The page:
Coleridge's self-transformation as public lecturer represents an attempt to distance himself as aesthetic critic from himself as radical speaker, yet an examination of his lecturing career serves instead to emphasize the continuities between these two selves, and to formulate a coherent, if complex, cultural genre: the literary lecture inflected by its proximity to a tradition of radical speaking. The consistencies between Coleridge's political and aesthetic lessons emerge most clearly in the ways in which the genre's association with English radicalism haunted his and Hazlitt's literary lectures. Thelwall attended Hazlitt's first series of lectures (on philosophy) in 1812, presumably out of friendship, but perhaps also for useful material for his oratory and elocution lessons. The presence of a political past embodied in the figure of Thelwall, a man who suffered greatly for his political activities, informs Hazlitt's and Coleridge's literary critiques. Coleridge was himself a significant figure from that era, a figure still on display in England's National Portrait Gallery, in Peter Vandyke's 1795 portrait of Coleridge as political lecturer, described in my epigraph.
I approach the public literary lecture as a rich cultural genre, comprised not just of lecture notes or printed texts, but also of the forums in which lectures were given (fields, taverns, meeting rooms, lecture halls); the rhetorical traditions that speakers adopted; and audience members' myriad responses in published and private writings. Hazlitt himself provides a rationale for my approach, by making an important distinction between Thelwall's lectures as written and delivered. Observing that "[t]he most dashing orator I ever heard is the flattest writer I ever read,' he explains: "[i]n speaking, he is like a volcano vomiting out lava; in writing, he is like a volcano burnt out.' The importance the physical spaces in which the lectures were staged and the audiences who attended in considering the public lecture is starkly rendered in the history of the radical lectures of the 1790s. The vigorous efforts of government authorities to deprive Thelwall of a place to speak, in late 1792, he resorted to advertising and offering to pay for a lecture space, indicate how seriously these forums were taken as viable political arenas. For members of the laboring classes and for women, groups with little if any access to formal education, these arenas provided access to, if not full participation in, the period's political and aesthetic debates.
My paper develops an account of Coleridge's lecturing career by focusing on 1) the relationship between his lectures' manifestations as written and as delivered, paying close attention to accounts of his performances that appeared in numerous newspapers in London (the Morning Chronicle, the Times, and the Courier, the Sun, the Traveller, the Rifleman) and Bristol (Bristol Gazette, the Bristol Mercury, and Felix Farley's Bristol Journal), and in the published and private writings of his contemporaries; 2) the physical spaces in which he spoke (in London at such venues as the Royal Institution, the London Philosophical Society's Scot's Corporation Hall, the fashionable Willis's Rooms in the West End, the Surrey Institution, and the Crown and Anchor in the Strand; in Bristol at the White Lion); and 3) his audiences, both those he sought, as glimpsed in printed prospectuses and newspaper announcements, and those who came.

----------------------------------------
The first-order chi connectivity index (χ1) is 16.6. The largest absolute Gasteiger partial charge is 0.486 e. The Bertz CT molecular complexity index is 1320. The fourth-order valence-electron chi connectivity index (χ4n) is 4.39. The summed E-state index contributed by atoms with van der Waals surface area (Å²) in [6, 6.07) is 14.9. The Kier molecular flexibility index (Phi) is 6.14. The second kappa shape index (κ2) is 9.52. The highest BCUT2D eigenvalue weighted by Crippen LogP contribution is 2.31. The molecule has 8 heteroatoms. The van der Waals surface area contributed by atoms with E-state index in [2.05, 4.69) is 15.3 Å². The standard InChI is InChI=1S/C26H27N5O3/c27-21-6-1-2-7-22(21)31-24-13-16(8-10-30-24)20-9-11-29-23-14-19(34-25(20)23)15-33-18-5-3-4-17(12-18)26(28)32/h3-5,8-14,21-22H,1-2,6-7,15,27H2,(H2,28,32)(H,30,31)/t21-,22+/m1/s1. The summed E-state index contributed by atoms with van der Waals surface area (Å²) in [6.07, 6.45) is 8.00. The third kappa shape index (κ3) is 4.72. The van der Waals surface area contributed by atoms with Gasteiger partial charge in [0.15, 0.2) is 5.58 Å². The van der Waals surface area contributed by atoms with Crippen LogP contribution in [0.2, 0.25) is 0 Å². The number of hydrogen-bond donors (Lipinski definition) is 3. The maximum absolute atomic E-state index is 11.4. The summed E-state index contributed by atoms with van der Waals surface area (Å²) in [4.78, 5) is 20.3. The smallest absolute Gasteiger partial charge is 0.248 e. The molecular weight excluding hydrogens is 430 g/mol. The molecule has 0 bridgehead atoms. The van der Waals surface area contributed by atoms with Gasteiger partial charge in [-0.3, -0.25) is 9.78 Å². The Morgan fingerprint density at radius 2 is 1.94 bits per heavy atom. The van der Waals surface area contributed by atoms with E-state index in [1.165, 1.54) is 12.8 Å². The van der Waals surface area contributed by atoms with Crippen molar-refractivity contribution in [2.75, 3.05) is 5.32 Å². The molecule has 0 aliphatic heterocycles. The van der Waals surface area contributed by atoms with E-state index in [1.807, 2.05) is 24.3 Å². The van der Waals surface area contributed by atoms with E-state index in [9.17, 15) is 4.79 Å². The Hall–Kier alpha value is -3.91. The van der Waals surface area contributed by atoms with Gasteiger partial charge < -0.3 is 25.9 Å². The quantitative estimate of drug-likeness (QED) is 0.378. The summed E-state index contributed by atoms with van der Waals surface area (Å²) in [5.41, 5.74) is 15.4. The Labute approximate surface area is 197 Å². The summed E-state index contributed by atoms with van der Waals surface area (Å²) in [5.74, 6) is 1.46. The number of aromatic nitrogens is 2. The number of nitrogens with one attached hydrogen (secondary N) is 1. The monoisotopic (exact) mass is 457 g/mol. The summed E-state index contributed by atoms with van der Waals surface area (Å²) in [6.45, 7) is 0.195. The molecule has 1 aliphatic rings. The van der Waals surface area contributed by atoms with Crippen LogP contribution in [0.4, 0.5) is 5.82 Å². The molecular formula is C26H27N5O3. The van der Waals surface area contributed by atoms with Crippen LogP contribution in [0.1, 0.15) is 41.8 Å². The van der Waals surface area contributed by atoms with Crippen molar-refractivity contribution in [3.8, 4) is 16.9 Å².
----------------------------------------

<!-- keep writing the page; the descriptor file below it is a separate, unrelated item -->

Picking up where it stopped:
Although my paper focuses on defining the broader contours of Coleridge's career, rather than on readings of individual lectures, this more panoramic view will be complemented by a close attention to one important artifact: a notebook known as the 'clasped vellum notebook,' housed in the Berg Collection (New York Public Library). A holograph notebook kept by Coleridge ~1813-1826, its 337 pages contain materials for at two series of lectures (1818-19), including reading notes, quotations copied for reading aloud, and drafts of headnotes. The notebook will concretize my efforts to define a cultural genre by restricting my attention to the particular lectures for which it was used. Large and expensive (compared to Coleridge's other notebooks), it is itself a 'dramatic' artifact for considering the lectures as performances, since, as Kathleen Coburn suggests, Coleridge probably carried it with him into the lecture hall and spoke from its notes. The notebook will serve as my key example for gauging the relationships between Coleridge's compositional practices and his delivery, including differences between what he prepared and what he said, as gleaned from the myriad accounts of the lectures provided by friends and critics.